These results, which are clearly consistent with other studies of social networking sites, virtual communities, and support group usage by patients with chronic illnesses [55], point to these patients’ need for information and communication flows via eHealth to manage their health problems. The link between eHealth and chronic health problems determines the choice to develop specific practices in this field, and especially to provide those in this segment of the population (the chronically ill and caregivers) who are still not Internet users with greater digital competencies.

Sociodemographic-Related Predictors of eHealth

Our results suggest that women, those aged 25–54 years, and households with more members, more children <16 years of age, and more members >65 years of age were most likely to use eHealth intensively. In contrast, men, people in the age groups 16–24 years and 54–74 years, and households with fewer members or with fewer dependents were less likely to use eHealth intensively.

The decisive importance of women [44], the middle age segments, and care of dependents is explained by the nature of health care in households and by the progressive aging of the population. It is important to underscore that women’s role as health caregivers in the household clearly determines the usefulness of eHealth practices. In this respect, practices for fostering eHealth usage should consider the sex dimension more carefully. To a large extent, household eHealth usage arises through the health care role that families assign to women.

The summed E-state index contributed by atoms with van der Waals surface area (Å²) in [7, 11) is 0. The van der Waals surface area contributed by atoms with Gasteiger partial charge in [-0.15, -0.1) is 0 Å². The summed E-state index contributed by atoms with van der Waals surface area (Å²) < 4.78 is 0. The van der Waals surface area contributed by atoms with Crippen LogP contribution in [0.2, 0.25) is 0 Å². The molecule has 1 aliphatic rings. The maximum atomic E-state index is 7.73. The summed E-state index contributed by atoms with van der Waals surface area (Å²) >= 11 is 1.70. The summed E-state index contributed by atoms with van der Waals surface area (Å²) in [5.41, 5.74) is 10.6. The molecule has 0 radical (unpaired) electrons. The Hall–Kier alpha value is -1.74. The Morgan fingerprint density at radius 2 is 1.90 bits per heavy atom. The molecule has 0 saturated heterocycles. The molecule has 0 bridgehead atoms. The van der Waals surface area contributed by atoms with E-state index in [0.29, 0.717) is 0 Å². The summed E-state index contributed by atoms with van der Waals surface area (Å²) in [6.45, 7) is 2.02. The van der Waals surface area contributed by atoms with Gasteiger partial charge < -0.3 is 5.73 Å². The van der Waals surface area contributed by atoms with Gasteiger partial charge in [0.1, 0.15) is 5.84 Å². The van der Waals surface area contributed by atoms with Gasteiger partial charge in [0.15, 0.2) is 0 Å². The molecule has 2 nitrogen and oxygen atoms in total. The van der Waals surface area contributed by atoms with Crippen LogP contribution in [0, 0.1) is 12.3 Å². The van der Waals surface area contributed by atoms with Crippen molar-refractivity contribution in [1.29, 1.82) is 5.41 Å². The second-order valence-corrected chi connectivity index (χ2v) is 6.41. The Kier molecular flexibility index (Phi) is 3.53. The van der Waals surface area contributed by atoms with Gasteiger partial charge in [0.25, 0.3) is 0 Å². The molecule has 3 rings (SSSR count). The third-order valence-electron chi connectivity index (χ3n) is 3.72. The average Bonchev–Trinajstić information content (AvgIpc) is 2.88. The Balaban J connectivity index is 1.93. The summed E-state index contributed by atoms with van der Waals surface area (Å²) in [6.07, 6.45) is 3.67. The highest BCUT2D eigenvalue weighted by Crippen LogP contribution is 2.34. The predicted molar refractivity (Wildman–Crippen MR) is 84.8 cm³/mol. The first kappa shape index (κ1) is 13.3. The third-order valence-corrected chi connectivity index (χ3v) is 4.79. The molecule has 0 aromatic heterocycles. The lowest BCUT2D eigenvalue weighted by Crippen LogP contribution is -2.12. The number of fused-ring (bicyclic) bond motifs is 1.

Aging of the population poses a broad set of challenges for health care systems, which a more widespread implementation of eHealth could help to meet. Without doubt, the main challenge for sustainable health that Europe faces over the coming years is the aging of the population. This is a complex mix of genetic, environmental, lifestyle, and socioeconomic factors, with the rates of associated chronic illnesses. Indeed, the European population is changing dramatically because of longer life expectancy and lower fertility rates. The number of European citizens over the age of 80 years is expected to double by 2025, which will give rise to increasingly complex needs in terms of clinical care, health care, and social care. In this context, eHealth practices could become one of the main tools for delivering health care to older citizens, especially through female caregivers. While the new patient-centered model has increasingly underscored the empowerment of patients and users in health care, the aging care model should be characterized by interaction between an active and informed patient or caregiver and a proactive and versatile medical team [56,57]. To that end, and given that the results obtained from this study show that middle-aged Internet users had a high propensity toward eHealth usage, it is essential to provide older caregivers who are still not Internet users with greater digital competencies.